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This is a question for any of you who are familiar with the Model 15 Stainless steel case.
I have a 992b in a Model 15 case that was manufactured in 1959. From the appearence of the case, this watch has seen little use. The bow, however, is not firm when rotated and there is some minor looseness in the bow pins. By looseness in the pins, I mean I can see the outside head of the pins rocking up and down slightly when the bow is rocked from side to side.
The question is this: Is this condition necessarily the result of wear or could this watch have come from the factory this way? Also, is there any adjustment to tighten the bow so it is firm?
From my inspection, I have concluded that bending the bow with bow pliers is not going to tighten the bow, because it appears the pins are seperate components in the bow assembly and they protrude through holes in the bow and the pendant and the pins are retained in place by a retainer of some type which is attached to the end of the pin located inside the pendant.
Can anyone help enlighten me about this subject?
Thanks in advance.
A stainless steel case could have been carried quite a bit and not show much wear. The bow wear will attest to usage of the watch.
Can I assume that the bow is still secure even though it has the wear I previously described?
Welcome aboard Joe!
I agree with Robert, the Stainless Steel Case 15 is a tough one.
My way would not be to use bow pliers. In my opinion all that does is twist the bow out of shape and render it essentially useless to any collector who wants a correct example. Without seeing your case it is difficult to be sure just what is going on. However, those pins in the sides should be tight and not move even the slightest bit.
For a comparison I call your attention to the image below. There you will see the proper shape of the bow and how all the components inter-relate. Compare yours carefully and let us know what you see that is different.
Compare Hamilton Stainless-Steel Case 15...
A recently passed-on watchmaker friend of mine who had been a RR watch inspector corrected this bow problem for me a couple of times. Presuming the pins are original and correct the key is removing the crown and then spreading the tips of the bow pins securely onto the pendant; akin to riveting. He had some special riveting tool for this. I am going on memory; this guy was a wizard.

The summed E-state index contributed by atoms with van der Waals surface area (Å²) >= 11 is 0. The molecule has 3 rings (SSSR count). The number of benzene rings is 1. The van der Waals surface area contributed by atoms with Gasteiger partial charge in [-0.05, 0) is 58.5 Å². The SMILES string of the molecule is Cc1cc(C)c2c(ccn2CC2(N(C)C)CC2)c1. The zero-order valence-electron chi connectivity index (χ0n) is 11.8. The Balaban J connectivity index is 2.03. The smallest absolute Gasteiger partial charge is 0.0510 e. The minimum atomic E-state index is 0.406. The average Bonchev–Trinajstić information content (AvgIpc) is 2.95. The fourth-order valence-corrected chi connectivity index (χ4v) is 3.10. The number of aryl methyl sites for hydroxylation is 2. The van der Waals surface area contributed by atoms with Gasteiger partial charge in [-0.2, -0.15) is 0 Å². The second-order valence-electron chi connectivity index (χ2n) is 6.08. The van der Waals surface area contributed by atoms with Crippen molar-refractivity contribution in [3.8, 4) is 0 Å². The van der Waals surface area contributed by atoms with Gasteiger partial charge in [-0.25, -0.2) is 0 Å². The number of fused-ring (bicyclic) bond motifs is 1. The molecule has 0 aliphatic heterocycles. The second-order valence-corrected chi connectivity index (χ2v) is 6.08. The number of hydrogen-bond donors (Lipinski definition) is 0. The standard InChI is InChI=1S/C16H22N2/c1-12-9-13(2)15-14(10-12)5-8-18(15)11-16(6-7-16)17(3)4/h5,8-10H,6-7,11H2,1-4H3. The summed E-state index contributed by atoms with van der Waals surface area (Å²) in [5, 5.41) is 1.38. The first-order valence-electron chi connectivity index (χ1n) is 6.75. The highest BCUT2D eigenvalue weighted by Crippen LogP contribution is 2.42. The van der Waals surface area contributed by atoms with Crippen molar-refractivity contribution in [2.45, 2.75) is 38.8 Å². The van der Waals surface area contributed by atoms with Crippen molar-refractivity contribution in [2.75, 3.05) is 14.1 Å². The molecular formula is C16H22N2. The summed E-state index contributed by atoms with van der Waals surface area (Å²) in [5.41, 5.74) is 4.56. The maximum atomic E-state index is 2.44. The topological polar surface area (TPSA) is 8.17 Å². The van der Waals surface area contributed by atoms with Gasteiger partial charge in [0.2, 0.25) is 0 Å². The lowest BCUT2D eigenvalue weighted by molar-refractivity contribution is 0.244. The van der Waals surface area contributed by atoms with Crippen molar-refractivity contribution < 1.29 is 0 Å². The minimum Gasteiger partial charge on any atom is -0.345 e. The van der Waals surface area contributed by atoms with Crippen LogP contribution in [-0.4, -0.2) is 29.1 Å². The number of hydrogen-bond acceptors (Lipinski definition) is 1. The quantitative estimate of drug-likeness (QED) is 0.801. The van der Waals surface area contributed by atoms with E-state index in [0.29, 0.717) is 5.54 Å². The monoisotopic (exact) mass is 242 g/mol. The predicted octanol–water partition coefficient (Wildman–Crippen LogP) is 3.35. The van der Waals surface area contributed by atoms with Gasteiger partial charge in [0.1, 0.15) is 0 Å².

Thank you Lindell for the welcome and the comments and posting the picture. My bow and case look exactly like the picture you posted.
I chose a 992b with the #15 case for daily wear partly becase the case is very durable.
Question - is wear (i.e. looseness) in the bow pivot pins on the #15 case one of the easier ways to determine how much use the watch has seen? I ask this question because the back of my watch appears to be almost new with the factory circlar finish showing very prominantly and the lack of scratches on the back. However, I know the watch saw use in the 1960's & 70's because there are three watchmaker's service markings on the inside of the back cover from that era.
Also, thank you William for your comments.
William, I think you have given me exactly the information I was hoping to find. When I inspected the bow and pendant assembly on my #15 case, it appeared that a proceedure like that performed by your watchmaker friend was a possibility.
From what you related, I now know that the pin tightening proceedure has been done before, and more importantly, the condition is repairable.
Now, all I need to do is find some way or somebody with the knowledge and the necessay tool to repeat this proceedure on my watch, I'll be ready to go!
Thanks again everybody,
I've repaired a few of these using a combination of methods that include what William mentioned above. Making sure the outer pins are tight and then maintaining the correct space between crown and pandant are each important to preservation and protection.
You may send the watch along and I'll be pleased to take care of whatever I can do. Your only cost is the shipping. Let me know if my efforts might be of help.
A most kind offer, thank you!
Per your reference in your above post, the outer pins are not tight where they pass through the holes in the bow. I know this because I can see the the head of the pins rocking 'slightly' when I rock the bow from side to side indicating, to me, that the pin diameter is smaller than the diameter of the hole in the bow, probably due to wear.
This condition may complicate the repair.
Can we discuss this further via e-mail?
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